By Kate Jackman-Atkinson, myWestman
NEEPAWA, Man. — Over the centuries, many things have changed in Manitoba, but throughout our history, one thing hasn’t — the importance of transportation. How we move has changed, but the fundamental importance of transportation to Manitoba and her people hasn’t.
This has been the case right from the beginning, as the First Nations people used the province’s trails and river networks to create trade networks between tribes. Starting in 1611, Europeans began arriving in what is now known as Hudson Bay and northern Manitoba. They were in search of the Northwest Passage, a new trade route to China. While they might not have found a direct route to China, they did find a vast trade network in the enormous Hudson Bay watershed, which is fed by all of the rivers in Manitoba and many of those in Ontario, Saskatchewan, and Nunavut. This natural transportation route played an important role in the province’s development from that point on.
In 1881, construction of the Canadian Pacific Railway began and its route, linking east and west, would inevitably pass through Manitoba. The availability of efficient freight transportation, starting with the railway, has opened doors for Manitoba’s relatively thin population to seek economic fortunes outside our borders, moving both goods and people. For much of the province’s history, natural resource extraction and agriculture have been the dominant industries. Both of these require that producers are able to access markets beyond the province’s borders, something not possible, or economically viable, without strong transportation networks.
The construction of the Trans-Canada Highway began in 1950 and this opened more doors for Manitoba’s role as a transportation hub. As time has progressed and freight transportation has evolved, Manitoba has kept pace. Today, Manitoba is one of the country’s major transportation hubs.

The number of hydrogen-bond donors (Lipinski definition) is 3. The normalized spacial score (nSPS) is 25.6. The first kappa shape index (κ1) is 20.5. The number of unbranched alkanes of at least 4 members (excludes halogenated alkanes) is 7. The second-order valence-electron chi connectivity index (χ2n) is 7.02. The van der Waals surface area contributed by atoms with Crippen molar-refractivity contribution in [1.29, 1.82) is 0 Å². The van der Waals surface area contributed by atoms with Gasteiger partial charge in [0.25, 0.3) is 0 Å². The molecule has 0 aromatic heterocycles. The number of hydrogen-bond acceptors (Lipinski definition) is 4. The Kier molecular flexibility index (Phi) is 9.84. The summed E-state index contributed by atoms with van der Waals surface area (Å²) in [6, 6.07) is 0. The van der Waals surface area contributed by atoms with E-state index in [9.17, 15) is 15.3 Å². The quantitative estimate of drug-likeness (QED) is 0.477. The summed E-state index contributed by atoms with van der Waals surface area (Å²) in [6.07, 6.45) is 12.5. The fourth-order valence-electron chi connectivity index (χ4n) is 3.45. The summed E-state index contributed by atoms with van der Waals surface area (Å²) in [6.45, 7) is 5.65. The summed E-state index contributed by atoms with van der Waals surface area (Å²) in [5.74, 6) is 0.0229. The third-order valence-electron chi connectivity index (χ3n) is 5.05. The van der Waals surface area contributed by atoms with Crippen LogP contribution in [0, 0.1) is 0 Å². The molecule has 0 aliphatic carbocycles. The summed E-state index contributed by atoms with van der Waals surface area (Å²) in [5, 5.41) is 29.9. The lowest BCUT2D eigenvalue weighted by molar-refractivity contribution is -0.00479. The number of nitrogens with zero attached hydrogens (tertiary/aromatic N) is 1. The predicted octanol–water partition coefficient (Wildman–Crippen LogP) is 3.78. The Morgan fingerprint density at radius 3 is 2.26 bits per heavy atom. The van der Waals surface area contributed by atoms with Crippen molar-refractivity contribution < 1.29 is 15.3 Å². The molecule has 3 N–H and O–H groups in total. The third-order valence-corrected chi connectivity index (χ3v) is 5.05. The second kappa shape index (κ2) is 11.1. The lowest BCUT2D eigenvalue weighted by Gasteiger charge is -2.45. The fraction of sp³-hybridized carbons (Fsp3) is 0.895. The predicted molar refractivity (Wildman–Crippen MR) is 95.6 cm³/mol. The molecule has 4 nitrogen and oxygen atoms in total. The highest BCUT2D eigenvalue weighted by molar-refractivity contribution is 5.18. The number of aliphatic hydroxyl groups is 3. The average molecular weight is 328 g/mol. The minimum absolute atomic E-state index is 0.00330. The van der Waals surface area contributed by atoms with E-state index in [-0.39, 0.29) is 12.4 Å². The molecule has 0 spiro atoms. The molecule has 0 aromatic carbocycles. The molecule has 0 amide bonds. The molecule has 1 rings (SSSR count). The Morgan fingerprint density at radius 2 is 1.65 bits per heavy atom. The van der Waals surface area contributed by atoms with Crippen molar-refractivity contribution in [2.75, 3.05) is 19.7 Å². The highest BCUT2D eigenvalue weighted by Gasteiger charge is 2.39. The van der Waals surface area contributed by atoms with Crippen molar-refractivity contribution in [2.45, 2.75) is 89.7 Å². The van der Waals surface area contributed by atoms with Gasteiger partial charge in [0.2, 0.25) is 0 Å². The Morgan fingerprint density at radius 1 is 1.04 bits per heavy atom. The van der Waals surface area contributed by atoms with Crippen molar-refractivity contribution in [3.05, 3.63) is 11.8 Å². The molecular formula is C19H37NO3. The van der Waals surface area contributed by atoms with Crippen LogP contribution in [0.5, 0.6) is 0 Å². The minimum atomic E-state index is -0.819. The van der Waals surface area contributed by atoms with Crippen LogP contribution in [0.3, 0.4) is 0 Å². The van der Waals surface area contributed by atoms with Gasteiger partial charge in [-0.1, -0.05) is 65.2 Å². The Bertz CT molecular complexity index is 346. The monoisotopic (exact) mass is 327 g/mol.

When it comes to the trucking industry, Manitoba continues to punch above its weight. According to the Manitoba Trucking Association (MTA), Manitoba represents just three percent of Canada’s population, but the province’s trucking industry accounts for 5.1 percent of the Canadian industry. Both direct and indirect employment in the for-hire trucking business employs about 4.6 percent of Manitobans and contributes about $2 billion to the province’s GDP.
Everywhere you look, you can see the industry’s importance to our daily lives, even if it’s not clear at first. Trucking companies have a visible impact, providing direct employment to our friends and neighbours, but their impact stretches far below the surface, too. MTA’s figures show that for every 10 jobs created in the trucking industry, seven jobs are created in ancillary businesses, like mechanics, tire shops, suppliers and road departments. Most importantly, trucks move our goods to where they need them. In rural Manitoba, it’s pretty well impossible to find a product that has not travelled by truck at some stage of its journey.
Manitoba’s location, at the heart of the continent, will forever mean that goods headed in either direction have to pass through our borders. This week marks our annual trucking week feature and gives us a chance to celebrate this vital industry working in the background of our daily lives. This is an important strategic advantage we must continue to develop.
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